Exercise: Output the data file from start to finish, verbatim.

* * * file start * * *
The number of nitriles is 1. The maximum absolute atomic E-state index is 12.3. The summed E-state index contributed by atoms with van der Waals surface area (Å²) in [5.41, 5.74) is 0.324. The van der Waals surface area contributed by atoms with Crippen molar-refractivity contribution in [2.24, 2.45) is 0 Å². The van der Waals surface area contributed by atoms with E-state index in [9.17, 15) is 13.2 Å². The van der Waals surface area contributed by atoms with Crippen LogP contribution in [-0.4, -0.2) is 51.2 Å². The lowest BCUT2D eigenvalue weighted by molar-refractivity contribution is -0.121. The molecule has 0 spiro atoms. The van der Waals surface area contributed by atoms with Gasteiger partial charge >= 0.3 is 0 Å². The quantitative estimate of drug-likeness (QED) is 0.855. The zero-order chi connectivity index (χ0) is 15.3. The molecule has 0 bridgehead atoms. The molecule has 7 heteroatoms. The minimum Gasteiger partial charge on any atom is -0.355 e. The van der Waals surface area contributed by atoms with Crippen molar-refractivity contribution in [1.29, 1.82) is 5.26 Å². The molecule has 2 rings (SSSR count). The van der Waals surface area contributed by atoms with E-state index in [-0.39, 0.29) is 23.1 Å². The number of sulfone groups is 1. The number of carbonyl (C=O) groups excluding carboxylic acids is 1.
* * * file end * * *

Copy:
The number of nitriles is 1. The maximum absolute atomic E-state index is 12.3. The summed E-state index contributed by atoms with van der Waals surface area (Å²) in [5.41, 5.74) is 0.324. The van der Waals surface area contributed by atoms with Crippen molar-refractivity contribution in [2.24, 2.45) is 0 Å². The van der Waals surface area contributed by atoms with E-state index in [9.17, 15) is 13.2 Å². The van der Waals surface area contributed by atoms with Crippen LogP contribution in [-0.4, -0.2) is 51.2 Å². The lowest BCUT2D eigenvalue weighted by molar-refractivity contribution is -0.121. The molecule has 0 spiro atoms. The van der Waals surface area contributed by atoms with Gasteiger partial charge >= 0.3 is 0 Å². The quantitative estimate of drug-likeness (QED) is 0.855. The zero-order chi connectivity index (χ0) is 15.3. The molecule has 0 bridgehead atoms. The molecule has 7 heteroatoms. The minimum Gasteiger partial charge on any atom is -0.355 e. The van der Waals surface area contributed by atoms with Crippen molar-refractivity contribution in [1.29, 1.82) is 5.26 Å². The molecule has 2 rings (SSSR count). The van der Waals surface area contributed by atoms with E-state index in [-0.39, 0.29) is 23.1 Å². The number of sulfone groups is 1. The number of carbonyl (C=O) groups excluding carboxylic acids is 1.